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Most of you probably know of Galaxy Zoo, a citizen-science project to classify galaxies with help of untrained hobby-researchers. In mathematics, the Polymath Project is well known for its success. SETI@home, for example, is not citizen science as you do no active research, only your computer is crowdsourced.

Are there projects requiring more than simply visual classification of astronomical pictures?

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There are several other astronomy citizen science projects1, most of them through the Zooniverse. These include the Galaxy Zoo you mentioned, but also Galaxy Zoo Hubble, Ice Hunters, Planet Hunters, The Milky Way Project, Solar Stormwatch, Galaxy Zoo Mergers, and Galaxy Zoo Supernovae (and two others in the planning stages that aren't public yet1). Another that I know of is the Stardust @Home that asks you to look through images to find potential dust grains.

That answers your first non-question question. As for your first question-question, by their nature, citizen science projects do not generally ask you to do anything more complicated than very basic visual classification. There are several reasons for this. The two main ones are (1) humans are still significantly better at pattern recognition of this type than computers (otherwise we'd have computers do it), and (2) it requires significantly more training and then subsequent validation by scientists to have non-experts do more complicated tasks.

That said, I can tell you we1 are working on some more advanced visual classification for the Moon Zoo project where we're thinking of implementing a user "level" system similar to video games. This would work, for example, by having beginning users go through a quick tutorial to train them how to identify craters. After they have done a certain number and they have been verified against experts' classifications, then the user could advance to a "Level 2" where they would be asked to do something more complicated, like correct an automated algorithm's detection of craters on an image. "Level 3" may ask them to identify more interesting features of, well, interest, like odd-looking craters, bright rays, elliptical craters. A "Level 4" could be adding in identification of linear features on different images. With each new level, we would need to have the user go through more training and need to further validate their work for the larger scientific community to accept it (scientists can be a bit snobbish and it takes some convincing to prove these are viable).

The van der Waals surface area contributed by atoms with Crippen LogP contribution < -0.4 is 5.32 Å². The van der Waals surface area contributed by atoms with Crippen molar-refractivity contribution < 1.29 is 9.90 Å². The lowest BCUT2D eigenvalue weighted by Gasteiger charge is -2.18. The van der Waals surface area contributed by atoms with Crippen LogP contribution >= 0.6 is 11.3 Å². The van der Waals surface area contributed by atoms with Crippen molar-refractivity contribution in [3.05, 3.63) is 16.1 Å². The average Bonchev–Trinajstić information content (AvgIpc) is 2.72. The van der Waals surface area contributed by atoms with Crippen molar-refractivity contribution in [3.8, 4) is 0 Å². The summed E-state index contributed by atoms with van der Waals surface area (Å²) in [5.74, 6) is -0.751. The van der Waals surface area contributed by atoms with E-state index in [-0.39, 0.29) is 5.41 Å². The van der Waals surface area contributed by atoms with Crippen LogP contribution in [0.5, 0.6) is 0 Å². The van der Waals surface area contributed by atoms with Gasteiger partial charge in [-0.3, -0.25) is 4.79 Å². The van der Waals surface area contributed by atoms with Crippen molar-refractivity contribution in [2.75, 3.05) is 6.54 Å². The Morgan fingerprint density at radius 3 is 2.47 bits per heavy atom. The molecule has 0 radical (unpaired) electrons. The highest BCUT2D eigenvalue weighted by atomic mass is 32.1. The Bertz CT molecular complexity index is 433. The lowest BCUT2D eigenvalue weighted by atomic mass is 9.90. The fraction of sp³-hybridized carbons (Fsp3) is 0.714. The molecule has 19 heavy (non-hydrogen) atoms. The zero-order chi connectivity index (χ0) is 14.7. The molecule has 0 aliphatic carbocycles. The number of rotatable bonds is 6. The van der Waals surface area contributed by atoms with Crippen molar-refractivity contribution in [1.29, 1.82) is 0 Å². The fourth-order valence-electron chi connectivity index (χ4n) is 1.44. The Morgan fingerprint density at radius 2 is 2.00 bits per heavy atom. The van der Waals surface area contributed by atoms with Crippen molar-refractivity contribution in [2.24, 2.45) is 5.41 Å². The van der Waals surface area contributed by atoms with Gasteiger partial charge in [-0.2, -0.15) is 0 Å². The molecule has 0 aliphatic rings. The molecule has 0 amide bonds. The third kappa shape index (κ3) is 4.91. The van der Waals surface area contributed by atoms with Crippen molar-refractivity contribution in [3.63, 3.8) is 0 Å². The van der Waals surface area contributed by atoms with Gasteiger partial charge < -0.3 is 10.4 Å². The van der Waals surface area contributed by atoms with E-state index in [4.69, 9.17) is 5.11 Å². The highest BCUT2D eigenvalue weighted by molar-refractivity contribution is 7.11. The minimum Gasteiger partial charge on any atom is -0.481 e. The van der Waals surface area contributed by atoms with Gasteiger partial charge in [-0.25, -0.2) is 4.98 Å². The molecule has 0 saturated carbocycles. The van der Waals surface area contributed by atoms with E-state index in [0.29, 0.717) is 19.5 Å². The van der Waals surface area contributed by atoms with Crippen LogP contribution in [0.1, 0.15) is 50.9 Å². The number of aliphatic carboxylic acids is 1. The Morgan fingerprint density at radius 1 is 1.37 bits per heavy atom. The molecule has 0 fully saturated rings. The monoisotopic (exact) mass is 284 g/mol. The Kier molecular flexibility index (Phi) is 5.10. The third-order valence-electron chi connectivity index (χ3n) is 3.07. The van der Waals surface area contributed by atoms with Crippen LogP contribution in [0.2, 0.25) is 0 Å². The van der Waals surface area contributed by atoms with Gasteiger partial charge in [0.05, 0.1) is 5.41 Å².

So we're working on it, but really it's the basic "grunt work" of visual analysis that these kinds of projects are best suited for at the moment.

1Full-disclosure: I was recently awarded a NASA postdoctoral fellowship for citizen science project management, and I am currently the P.I. on Moon Zoo.

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The project which I know the best is Citizen Sky, organized by the American Association of Variable Star Observers, which has been encouraging amateur science for over a century. Highly recommended!

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